As somebody who’s been involved in the Teaching American History Grant program for a long time now, I had heard about Sam Wineburg’s speech before the TAH conference at the OAH Meeting in Seattle last month but I didn’t realize precisely what he was proposing until I read Rick Shenkman summarize it on HNN this morning.
I certainly agree with this critique of the program:
And how do we generally measure the effect of the TAH programs on teachers? By having them take multiple choice questions found in an AP history exam. Wineburg was incredulous about this. “In other words, we are paying millions of federal dollars per fiscal year to assure that school teachers possess the level of factual knowledge that we expect of bright seventeen year olds.”
It’s actually worse than that. Many programs only give the same multiple-choice questions twice; once at the beginning of the course of study and another at the end. Assuming the questions match the course of study (which may be a big assumption if they’re using AP questions) even a ten-year old should be able to do better the second time simply if they’re paying attention.
Wineburg is generally right that assessing the success of TAH programs is a huge problem. Anyone involved in the program for any length of time already knows that. However, suggesting that existing assessment mechanisms stink does not necessarily mean that the program itself has failed to teach teachers (or even students) anything.
Looking at Wineburg’s proposed solutions, it strikes me that he wants to throw the baby out with the bathwater.
1. “Set aside 20 percent of TAH fiscal year funds for competitive grants … to independent researchers … to assess and evaluate projects in experimental and quasi-experimental ways.” This is needed because one of the gravest threats to the integrity of the evaluation process is the cozy relationship that often grows up between teachers and evaluators, he said.
There goes 20 percent of the money that might have gone to teachers to something other than teaching teachers history. Since huge percentages of grant money already go to evaluators, why not make them do it with that existing pot?
2. “For every $20 million in awards, [we should] set aside $1 million for new research and the development and testing of new measures to assess historical understanding and knowledge.”
Again, why can’t this be done within the cost structure of the existing program?
3. “We need to stop testing teachers with multiple choice items.”
Agreed, but since school districts will have to come up with new assessment tools anyway, why not make them do so with their existing grant money?
4. While communities love to invite marquee historians to do their summer workshops these are often not the right historians to be involved in TAH. “We need to engage those historians who are working on the scholarship of teaching and learning … those people who are trying to create college classrooms where our students are thinking and working beyond the use of historical facts. These are the historians we must keenly engage in our projects so we can begin to articulate the problems between elementary and secondary and tertiary education.”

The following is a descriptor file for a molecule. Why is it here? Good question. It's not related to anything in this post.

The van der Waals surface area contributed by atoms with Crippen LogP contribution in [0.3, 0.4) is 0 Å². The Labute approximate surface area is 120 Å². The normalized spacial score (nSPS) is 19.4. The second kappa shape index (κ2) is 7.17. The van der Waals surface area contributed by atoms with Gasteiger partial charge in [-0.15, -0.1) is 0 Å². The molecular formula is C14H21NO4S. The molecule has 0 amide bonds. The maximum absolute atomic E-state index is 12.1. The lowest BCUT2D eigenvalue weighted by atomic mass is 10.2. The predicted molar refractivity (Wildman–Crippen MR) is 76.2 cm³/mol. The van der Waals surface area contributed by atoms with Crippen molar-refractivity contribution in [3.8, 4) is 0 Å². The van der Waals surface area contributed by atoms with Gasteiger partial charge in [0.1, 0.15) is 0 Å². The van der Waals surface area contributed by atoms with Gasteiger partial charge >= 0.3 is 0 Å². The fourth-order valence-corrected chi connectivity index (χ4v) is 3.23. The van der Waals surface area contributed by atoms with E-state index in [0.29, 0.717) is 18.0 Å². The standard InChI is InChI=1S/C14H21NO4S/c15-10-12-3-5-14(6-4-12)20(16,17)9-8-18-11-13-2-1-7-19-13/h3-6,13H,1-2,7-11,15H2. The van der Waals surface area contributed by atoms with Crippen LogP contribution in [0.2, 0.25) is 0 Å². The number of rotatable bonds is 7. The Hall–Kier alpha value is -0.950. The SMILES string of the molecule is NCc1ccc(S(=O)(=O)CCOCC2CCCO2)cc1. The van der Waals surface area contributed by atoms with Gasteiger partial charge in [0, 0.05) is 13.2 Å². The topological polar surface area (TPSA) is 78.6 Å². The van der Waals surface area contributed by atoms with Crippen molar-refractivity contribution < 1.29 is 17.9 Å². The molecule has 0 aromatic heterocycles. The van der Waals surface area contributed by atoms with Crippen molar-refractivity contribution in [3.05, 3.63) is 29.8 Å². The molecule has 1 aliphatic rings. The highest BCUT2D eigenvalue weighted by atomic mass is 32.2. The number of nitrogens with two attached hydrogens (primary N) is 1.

The purpose of TAH program is to improve teacher content knowledge. While some historians certainly do a better job at this than others, what makes Wineburg think that people who think the same way he does will do this job any better than the ones who are doing so now? If he wants money to improve schools of education he should find someone in Congress who agrees with him and try to start a new grant program. I would certainly support that effort.
5. “I dare anyone in this audience to dispute the following claim: We will not change history teaching by continuing to ignore how new teachers are trained. It’s that simple. We need innovative approaches for combining the strengths of university history departments and schools of education to create the kinds of courses and practice teaching assignments that put new teachers into the classroom already possessing deep knowledge and appropriate skill. We need new ways of thinking about alternative certification for history teachers and ways to deliver teacher training on-line. By ignoring how we socialize new teachers into the profession, we delude ourselves. More than any other issue, this one is the elephant in the TAH living room.”
My problem with how history and social studies teachers are trained is that they spend too much time in education classes and too little time learning the content that they’ll teach. Robert Byrd created the TAH program precisely in order to fix that situation. Sure, we cover how to teach the new material as well as what to teach, but just because program participants have not proven learning effectiveness to Wineburg’s satisfaction does not necessarily mean that the entire focus of the program should be changed.
In our grants, we’ve moved towards new models of assessment involving document-based questions for both teachers in the program and for their students. Other higher-order assessment models exist like this one which might be adapted into a TAH context.
Using the word “boondoggle” at this juncture to describe a program that has already done so much non-quantifiable good just doesn’t strike me as particularly helpful.